Pinball Wizard



  • Susan Ellis

As mentioned in the Letter from the Editor in this week's Flyer (I’m filling in for Bruce VanWyngarden), last weekend I visited the Vintage Pinball Museum, about 200 miles east of Memphis. What I could not include in that space, however, were pictures of these fabulous games.

To recap from the Editor’s Letter: Doug Moore and Kathy Dunn opened Yesterdaze Pinball about a month ago. The museum includes a rotating display of vintage machines (1940s-1970s) from a collection of 400. A grand opening will be held Labor Day Weekend.

Given that Doug’s first job at age 12 was at an arcade, you might think of him as having come full circle. But, to hear him tell of the chance twists and little bounces of fate, this story has the trajectory of, yes, an in-play pinball.

Before the pinball machines, Doug collected baseball cards — which he found sold for a nice bit of change. His path to pinball came when he was set to buy a 1960s Mustang. That didn’t happen, but he spotted an old pinball machine and agreed to buy it for $500 — and that didn’t happen because the machine was already sold. The very next day, Doug says, he heard from the man of the unrequited pinball deal who told Doug he had bought, unseen, the contents of an abandoned storage unit. Inside that unit: 10 vintage pinball machines.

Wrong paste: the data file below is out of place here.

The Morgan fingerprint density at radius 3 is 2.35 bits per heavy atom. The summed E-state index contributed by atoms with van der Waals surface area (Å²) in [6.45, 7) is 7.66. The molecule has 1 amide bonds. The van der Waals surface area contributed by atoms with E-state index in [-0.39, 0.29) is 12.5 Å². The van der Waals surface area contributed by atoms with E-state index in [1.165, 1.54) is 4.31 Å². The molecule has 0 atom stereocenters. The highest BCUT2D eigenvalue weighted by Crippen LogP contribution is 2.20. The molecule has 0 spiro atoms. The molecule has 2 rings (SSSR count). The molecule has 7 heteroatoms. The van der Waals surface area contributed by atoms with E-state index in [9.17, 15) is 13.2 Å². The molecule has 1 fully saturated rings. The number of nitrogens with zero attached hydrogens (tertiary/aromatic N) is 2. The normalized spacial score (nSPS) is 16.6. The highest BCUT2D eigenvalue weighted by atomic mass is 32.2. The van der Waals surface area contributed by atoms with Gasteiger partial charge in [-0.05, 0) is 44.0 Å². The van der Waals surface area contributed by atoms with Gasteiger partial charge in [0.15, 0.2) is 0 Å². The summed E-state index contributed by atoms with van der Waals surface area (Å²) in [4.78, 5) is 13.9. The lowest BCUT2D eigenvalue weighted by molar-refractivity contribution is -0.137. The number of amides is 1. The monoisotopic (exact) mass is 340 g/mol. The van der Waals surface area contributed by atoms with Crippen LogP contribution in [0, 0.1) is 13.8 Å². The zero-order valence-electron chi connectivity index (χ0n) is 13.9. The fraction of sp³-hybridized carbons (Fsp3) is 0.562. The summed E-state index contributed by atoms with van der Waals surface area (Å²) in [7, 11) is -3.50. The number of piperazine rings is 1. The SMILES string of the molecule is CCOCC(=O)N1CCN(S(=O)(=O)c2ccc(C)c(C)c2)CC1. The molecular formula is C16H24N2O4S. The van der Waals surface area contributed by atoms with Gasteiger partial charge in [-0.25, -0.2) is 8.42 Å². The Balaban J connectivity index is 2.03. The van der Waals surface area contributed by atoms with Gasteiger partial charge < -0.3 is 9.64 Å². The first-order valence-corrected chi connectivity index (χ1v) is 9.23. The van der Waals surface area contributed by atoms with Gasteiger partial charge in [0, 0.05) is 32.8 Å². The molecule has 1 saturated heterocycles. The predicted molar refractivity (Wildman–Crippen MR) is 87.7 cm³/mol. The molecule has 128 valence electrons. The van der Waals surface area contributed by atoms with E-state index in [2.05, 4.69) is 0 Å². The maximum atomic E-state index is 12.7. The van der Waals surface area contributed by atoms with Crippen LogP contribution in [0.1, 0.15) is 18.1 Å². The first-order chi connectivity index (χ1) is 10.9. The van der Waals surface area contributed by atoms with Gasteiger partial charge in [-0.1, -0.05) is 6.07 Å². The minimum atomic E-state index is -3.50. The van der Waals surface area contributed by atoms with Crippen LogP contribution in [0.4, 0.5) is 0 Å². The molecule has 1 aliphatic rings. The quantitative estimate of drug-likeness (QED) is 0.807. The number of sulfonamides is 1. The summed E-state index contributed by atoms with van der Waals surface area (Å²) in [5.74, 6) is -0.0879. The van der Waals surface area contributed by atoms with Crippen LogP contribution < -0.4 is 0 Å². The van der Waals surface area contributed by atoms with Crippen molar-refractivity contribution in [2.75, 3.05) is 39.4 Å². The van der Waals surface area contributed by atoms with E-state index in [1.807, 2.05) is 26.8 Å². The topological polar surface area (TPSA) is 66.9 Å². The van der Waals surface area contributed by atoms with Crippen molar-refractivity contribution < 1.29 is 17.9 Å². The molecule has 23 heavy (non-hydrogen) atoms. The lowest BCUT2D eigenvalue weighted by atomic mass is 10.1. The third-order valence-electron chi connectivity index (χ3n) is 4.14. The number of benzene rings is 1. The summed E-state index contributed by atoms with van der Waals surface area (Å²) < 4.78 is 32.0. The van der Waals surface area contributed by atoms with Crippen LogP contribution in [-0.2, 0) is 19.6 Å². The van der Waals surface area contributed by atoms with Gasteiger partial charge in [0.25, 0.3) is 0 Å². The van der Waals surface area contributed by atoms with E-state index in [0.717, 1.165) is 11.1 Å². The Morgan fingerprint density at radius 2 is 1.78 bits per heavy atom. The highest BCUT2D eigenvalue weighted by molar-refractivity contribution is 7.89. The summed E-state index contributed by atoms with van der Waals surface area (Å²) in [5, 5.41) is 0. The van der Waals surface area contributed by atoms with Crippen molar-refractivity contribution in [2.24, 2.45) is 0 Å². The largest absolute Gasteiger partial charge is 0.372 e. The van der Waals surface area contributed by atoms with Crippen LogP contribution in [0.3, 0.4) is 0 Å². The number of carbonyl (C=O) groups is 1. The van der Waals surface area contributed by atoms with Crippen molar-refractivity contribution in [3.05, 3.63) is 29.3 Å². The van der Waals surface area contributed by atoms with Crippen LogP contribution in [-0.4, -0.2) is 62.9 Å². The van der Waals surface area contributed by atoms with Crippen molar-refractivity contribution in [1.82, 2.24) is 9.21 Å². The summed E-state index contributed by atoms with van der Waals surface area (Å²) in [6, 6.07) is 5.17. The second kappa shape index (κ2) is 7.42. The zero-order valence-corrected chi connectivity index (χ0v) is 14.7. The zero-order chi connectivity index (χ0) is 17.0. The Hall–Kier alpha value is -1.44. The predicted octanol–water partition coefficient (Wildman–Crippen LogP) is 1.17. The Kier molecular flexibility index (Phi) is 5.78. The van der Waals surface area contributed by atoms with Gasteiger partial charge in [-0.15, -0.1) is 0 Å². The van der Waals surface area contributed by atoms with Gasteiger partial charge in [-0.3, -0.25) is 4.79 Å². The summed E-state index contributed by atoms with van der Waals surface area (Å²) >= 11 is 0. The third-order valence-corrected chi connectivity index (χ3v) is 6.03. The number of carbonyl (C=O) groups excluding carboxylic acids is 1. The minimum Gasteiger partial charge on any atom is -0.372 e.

When you visit, ask Doug for the rest of the story…

Also, check out the snack bar. It features hand-dipped ice-cream cones and Coney dogs, featuring, Doug boasts, real Coney sauce.


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